A recent failure on my part reminded me to monitor my initial reactions to an unpleasant experience. Thankfully, my insensitivity didn’t bother my husband Tom as much as I feared it had, but I’m always striving to improve.
My husband wasn’t feeling well, so he opted out of a family gathering. I had a relaxing day with my two daughters, a son-in-law, my four grandchildren, and my step dad. Our fun interactions were mixed with emotionally touching moments. I drove home in a quiet car mentally singing, “Life without God’s love is like a doughnut…there’s a hole in the middle of your heart.”* I prayed that everyone could be filled with God’s love.
When I got home and walked into the house, Tom was on the couch and he had music blaring loudly. It was a startling contrast to my mood. I said, “Hi” and we smiled at each other, and then at a volume to match the music, I yelled, “Do you think it’s loud enough?” He turned it off and I asked how he was feeling and said I wanted to hear about his day as soon as I unloaded the car. (That part was okay.) Then I sat next to him and, feeling badly about my comment on the volume of the music, said he could turn it back on, just not so loud. He left it off and we discussed how the day had gone for each of us. (He had a relaxing day.) So far, we were doing fine. After I showed him the pictures, I got absorbed into editing them. He then headed off to bed and I feared he was feeling ignored. It turned out he was mostly just tired.
The next morning, I confessed my insensitivity and apologized and asked how it had made him feel. Then I explained how the contrast in mood had startled me and that loud music actually hurts my ears.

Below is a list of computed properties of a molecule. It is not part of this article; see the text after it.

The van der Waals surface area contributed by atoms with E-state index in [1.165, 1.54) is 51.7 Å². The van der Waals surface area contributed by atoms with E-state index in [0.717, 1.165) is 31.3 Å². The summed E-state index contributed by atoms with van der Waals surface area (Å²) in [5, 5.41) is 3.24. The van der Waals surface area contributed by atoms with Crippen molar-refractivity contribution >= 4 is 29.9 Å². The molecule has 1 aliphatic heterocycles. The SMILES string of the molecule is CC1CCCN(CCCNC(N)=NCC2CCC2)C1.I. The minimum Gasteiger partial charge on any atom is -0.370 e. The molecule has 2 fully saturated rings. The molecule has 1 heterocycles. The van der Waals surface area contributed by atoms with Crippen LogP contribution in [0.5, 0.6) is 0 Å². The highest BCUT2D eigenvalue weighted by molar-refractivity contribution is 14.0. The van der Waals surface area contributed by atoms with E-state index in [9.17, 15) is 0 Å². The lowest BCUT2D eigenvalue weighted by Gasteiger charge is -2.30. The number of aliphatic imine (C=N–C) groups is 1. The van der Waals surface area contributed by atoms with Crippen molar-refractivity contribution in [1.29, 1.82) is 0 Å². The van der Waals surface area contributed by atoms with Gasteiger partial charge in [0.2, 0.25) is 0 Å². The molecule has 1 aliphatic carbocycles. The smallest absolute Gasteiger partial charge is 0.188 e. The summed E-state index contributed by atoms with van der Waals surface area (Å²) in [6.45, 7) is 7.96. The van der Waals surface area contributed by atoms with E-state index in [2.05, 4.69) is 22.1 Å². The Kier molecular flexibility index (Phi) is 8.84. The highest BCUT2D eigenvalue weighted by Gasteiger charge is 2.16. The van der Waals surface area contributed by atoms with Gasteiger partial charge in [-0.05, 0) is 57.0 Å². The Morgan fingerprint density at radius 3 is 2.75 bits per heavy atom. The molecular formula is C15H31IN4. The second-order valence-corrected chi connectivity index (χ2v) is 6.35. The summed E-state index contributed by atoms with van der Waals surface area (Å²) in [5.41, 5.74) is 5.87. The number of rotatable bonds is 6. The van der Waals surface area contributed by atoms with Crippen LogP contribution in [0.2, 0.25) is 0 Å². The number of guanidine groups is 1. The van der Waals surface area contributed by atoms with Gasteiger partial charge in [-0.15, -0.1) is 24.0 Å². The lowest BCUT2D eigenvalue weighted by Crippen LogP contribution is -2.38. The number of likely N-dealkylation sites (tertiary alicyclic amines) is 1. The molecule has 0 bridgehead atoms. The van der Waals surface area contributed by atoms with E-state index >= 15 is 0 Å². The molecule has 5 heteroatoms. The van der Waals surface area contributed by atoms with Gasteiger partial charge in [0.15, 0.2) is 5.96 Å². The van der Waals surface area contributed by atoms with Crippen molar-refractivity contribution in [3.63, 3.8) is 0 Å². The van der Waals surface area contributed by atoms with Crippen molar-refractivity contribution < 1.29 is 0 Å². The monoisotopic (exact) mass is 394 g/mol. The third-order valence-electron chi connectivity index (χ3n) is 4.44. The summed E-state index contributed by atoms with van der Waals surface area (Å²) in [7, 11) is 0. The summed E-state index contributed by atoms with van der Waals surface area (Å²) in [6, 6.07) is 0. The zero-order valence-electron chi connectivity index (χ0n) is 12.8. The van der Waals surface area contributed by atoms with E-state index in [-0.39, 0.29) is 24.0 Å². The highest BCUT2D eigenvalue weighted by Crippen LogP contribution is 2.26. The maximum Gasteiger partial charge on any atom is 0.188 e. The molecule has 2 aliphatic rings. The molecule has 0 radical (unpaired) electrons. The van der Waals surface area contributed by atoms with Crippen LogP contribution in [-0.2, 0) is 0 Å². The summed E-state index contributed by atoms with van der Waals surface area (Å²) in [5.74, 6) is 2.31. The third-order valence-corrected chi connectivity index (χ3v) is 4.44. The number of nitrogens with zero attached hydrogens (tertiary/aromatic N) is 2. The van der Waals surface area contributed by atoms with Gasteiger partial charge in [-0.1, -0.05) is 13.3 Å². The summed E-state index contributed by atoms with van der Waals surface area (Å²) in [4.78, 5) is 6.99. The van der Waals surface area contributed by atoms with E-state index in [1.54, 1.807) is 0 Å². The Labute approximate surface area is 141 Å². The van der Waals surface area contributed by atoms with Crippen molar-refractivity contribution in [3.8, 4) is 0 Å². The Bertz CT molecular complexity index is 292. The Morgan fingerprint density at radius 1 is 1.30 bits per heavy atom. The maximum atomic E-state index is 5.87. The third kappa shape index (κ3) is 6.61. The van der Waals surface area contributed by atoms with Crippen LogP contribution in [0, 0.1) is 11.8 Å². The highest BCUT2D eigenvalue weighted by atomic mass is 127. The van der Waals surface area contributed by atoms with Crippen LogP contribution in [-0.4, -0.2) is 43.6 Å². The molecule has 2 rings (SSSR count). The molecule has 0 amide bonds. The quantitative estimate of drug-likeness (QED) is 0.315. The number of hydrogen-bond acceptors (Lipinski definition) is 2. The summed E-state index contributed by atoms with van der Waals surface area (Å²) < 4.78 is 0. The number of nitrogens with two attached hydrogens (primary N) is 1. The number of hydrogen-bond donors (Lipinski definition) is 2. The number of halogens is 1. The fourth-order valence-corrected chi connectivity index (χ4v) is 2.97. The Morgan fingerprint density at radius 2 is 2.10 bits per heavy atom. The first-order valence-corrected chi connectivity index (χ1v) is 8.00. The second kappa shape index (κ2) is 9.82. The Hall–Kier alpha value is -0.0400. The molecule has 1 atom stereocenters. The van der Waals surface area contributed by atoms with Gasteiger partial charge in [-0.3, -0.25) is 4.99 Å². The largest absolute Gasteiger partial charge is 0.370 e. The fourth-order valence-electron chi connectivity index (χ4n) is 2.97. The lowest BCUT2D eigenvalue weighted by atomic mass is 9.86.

So, if I were to do that scene over, it would look something like this: I’d enter and say, “Hi! How are you feeling?” (Listen to his answer.) Then I’d say, “I want to unload the car, then I’d like to hear about your day.” After unloading the car, I would sit by his side, and if he hadn’t already turned the music down, say, “Would you mind turning the music off while we talk?” Then we’d share about our days and I’d do the photo editing when I was alone. The next day, at an appropriate time, I’d share my feelings about the music.
I’m blessed to be married to a man who cares about my feelings, so we’re both working on being more sensitive and honest with each other.
*The partial quote is from a Rob Evans “Donut Man” song. The whole line says, “Life without God’s love is like a doughnut, like a doughnut, like a doughnut. Life without God’s love is like a doughnut, ‘cuz there’s a hole in the middle of your heart.”